19. In the 1950s the Royal Navy was looking for a fast low-level bomber, capable of delivering a free-fall nuclear weapon, for its Fleet Air Arm squadrons. Blackburn’s had traditionally been a supplier of naval/maritime aircraft since World War One (e.g. the Blackburn R.T.1 Kangaroo maritime patrol aircraft) and they jumped at the chance to build a fast, carrier-borne jet. The N.A 39 design which emerged from the design process was rather disappointing in some ways. The angle at which the aircraft was launched from the steam catapults on the British fleet carriers was critical at certain gross weights, and the 7,100 lb st de Havilland DGJ.1 Gyron Junior engines were both underpowered and ‘thirsty’. For these reasons, the Buccaneer S.1 got mixed reviews. Whilst all this was going on, the RAF had shown absolutely no interest in the Buccaneer. They were going to have the superb BAC TSR.2 (an aircraft so advanced that it would still be in service today as an ELINT or photographic platform). Unfortunately, the politics that killed the TSR.2 also killed the RAF’s American replacement for it, the General Dynamics F-111K. Suddenly, the RAF needed a fast bomber – fast – and there was the Buccaneer! The Royal Navy was retiring their fleet carriers, and the RAF ‘inherited’ their McDonell Phantom FG.1 (F4K) aircraft, as well as the ‘Buccs’. A new version of the Buccaneer, the S.2B, was developed specifically for the RAF, with the superb Rolls-Royce Spey 101 turbofan engine of 11,100 lb st (Speys were also in the Phantom FG.1) and this gave a massive boost to the Blackburn design. The RAF inherited an aircraft with very useful characteristics; a heavy-duty undercarriage (designed for carrier landings), folding wings (easy on hangar space), split speed brake in the tail, arrestor gear (useful for battlefield short-field ops.), and buddy-buddy refuelling capability. More importantly, the ‘Bucc’ could go places – in a hurry – like 540 knots at 100 feet a.g.l. or LESS! Its ride – on the deck – was nothing short of superb. I have seen film of a pair of Buccaneers ‘attacking’ a US-manned ‘threat site’, at 500 knots plus, in a Thatch weave, at below 100 feet. The site operators were unable to maintain lock on the incoming pair and just gave up! The first time the RAF sent Buccaneers to Exercise Red Flag in Nevada, the F-15 pilots and AWACS crews were gleeful at what they assumed were easy kills ahead. At the end of two weeks there were red faces at Red Flag – not one single ‘Bucc’ kill, and lots of targets eliminated. The Buccaneer’s last hurrah came with the 1991 Gulf War. A detachment was hastily refinished in ARTF (Alkali Removable Temporary Finish) Desert Pink and flown out to Bahrain. Providing laser targeting facilities (via their ‘Pave Spike’ pods) for the RAF’s Tornado GR.1 strike aircraft, they also joined in bombing raids, carrying their share of 1,000 lb TI Paveway II laser guided bombs. Sadly, the end came due to metal fatigue. Two aircraft (and their crews) were lost due to structural failures in flight, and many were found to have cracked main spars, at the end of a long and hard life. There were those who say that the Buccaneer should have been re-spared (not just repaired), ‘zero-timed’ and updated, but it was not to be. It was replaced by the Panavia Tornado GR.1 – which could not carry as much, or as far, or as fast at low level, and was just not as manoeuverable as a ‘Bucc’. The former Thunder City (South Africa) Buccaneers, which used to be available for display flying were forced to be sold when the company was wound up, following a fatal English Electric Lightning crash. You've just gotta love the 'Banana'!! For this GB I have an old Frog S2 kit (I know not the best but has the S2 flat belly), hoping to get some extras by way of a C Scale White metal set with slipper tanks etc (martels not in service I think?). I will use the Model alliance MA-72177 sheet to build an HS Buccaneer S.2 XN980/233 of 801 Naval Air Squadron, Royal Navy, operating from HMS Victorious in 1966. Sprue shots: Now I do have a 1/72 older RAF Airfix boxing, tempted to do an S2B as well....I also have an Airfix 1/48 boxing. again an S2B, to be done as per the Gulf War...tempted! Some great tips on modelling any Buccaneer and plenty of info:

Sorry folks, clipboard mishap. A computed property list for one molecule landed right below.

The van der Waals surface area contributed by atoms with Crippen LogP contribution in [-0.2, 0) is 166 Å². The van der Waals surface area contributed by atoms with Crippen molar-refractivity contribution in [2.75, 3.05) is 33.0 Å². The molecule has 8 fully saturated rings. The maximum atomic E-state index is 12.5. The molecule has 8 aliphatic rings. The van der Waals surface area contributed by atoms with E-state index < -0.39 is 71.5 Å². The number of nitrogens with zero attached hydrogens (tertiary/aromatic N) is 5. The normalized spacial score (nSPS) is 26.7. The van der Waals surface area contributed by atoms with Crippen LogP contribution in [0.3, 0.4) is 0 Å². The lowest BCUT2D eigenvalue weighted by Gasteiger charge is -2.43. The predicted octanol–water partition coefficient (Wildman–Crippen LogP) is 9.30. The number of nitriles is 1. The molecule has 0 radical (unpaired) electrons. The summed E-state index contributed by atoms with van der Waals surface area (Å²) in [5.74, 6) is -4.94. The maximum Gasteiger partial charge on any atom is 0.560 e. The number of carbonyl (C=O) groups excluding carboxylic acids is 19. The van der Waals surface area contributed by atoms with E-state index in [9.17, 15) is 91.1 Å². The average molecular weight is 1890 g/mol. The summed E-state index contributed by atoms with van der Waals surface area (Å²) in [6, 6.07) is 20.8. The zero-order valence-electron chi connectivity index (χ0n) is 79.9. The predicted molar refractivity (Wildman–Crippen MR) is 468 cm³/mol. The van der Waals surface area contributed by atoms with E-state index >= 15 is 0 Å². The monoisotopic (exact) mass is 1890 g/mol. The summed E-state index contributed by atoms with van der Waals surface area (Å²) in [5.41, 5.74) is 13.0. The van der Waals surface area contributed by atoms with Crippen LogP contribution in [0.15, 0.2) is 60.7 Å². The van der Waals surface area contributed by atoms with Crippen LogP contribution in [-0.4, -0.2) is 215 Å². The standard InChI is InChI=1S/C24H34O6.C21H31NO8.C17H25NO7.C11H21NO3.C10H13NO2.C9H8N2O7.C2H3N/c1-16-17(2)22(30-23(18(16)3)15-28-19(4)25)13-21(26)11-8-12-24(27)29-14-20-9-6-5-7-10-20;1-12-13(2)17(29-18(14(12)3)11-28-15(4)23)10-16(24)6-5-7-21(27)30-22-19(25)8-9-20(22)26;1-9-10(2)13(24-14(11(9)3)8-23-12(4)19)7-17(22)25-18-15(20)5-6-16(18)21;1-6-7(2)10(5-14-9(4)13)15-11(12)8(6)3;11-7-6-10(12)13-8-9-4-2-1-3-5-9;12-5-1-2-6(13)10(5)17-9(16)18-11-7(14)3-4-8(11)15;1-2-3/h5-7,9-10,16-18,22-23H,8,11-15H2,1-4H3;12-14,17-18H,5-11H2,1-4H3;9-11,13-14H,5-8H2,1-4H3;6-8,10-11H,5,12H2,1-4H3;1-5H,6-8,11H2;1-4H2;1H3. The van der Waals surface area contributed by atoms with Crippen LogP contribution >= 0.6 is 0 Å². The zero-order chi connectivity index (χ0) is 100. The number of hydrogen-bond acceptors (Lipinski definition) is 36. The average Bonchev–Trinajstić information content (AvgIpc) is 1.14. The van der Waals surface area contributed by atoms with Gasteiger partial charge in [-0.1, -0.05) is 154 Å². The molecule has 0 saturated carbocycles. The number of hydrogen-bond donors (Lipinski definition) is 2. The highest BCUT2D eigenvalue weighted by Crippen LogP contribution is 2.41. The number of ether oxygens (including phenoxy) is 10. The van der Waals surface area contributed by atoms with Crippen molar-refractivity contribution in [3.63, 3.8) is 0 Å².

20. Scale Resin (ex Resin Art) - - has just released a 1/72nd Blackburn NA.39 [pre-production] resin kit - ref.A7202 Sources: V.P.
  21. Scale Resin (ex Resin Art) - - has just released a 1/72nd Blackburn Buccaneer S.Mk.1 resin kit - ref.A7201 Sources: V.P.
  22. So the New Year; time for a new resolution - to finish something! With my 50:50 performance in last year's GBs, I thought I would start with a real challenge for the Made in GB GB - the old Airfix 1/48th HS Buccaneer. At this stage I'm undecided whether to finish the kit as a Fleet Air Arm jet or a South African Air Force jet. But to start off with the usual box and kit photos.
  23. XW530 now at The Buccaneer Service Station, Elgin, Grampian, Scotland. Pics thanks to Nigel Heath.
  24. Blackburn Buccaneer S.2B XV864, Aircraft at the Defence Fire Training School Manston, pics thanks to Alex.
  25. Hi, I am in the final stages of constructing an Airfix Buccaneer, however I decided in retrospect to buy the 1/48 Eduard 48132 interior kit, mainly for the canopy rails and seals. However, the instruction sheets provided only cover the cockpit and not any of the other ancillary details. I have a pretty good idea where some things go and I could guess where some parts go. Can anyone shed any light on this? Am I the only one to ask this? Regards Andy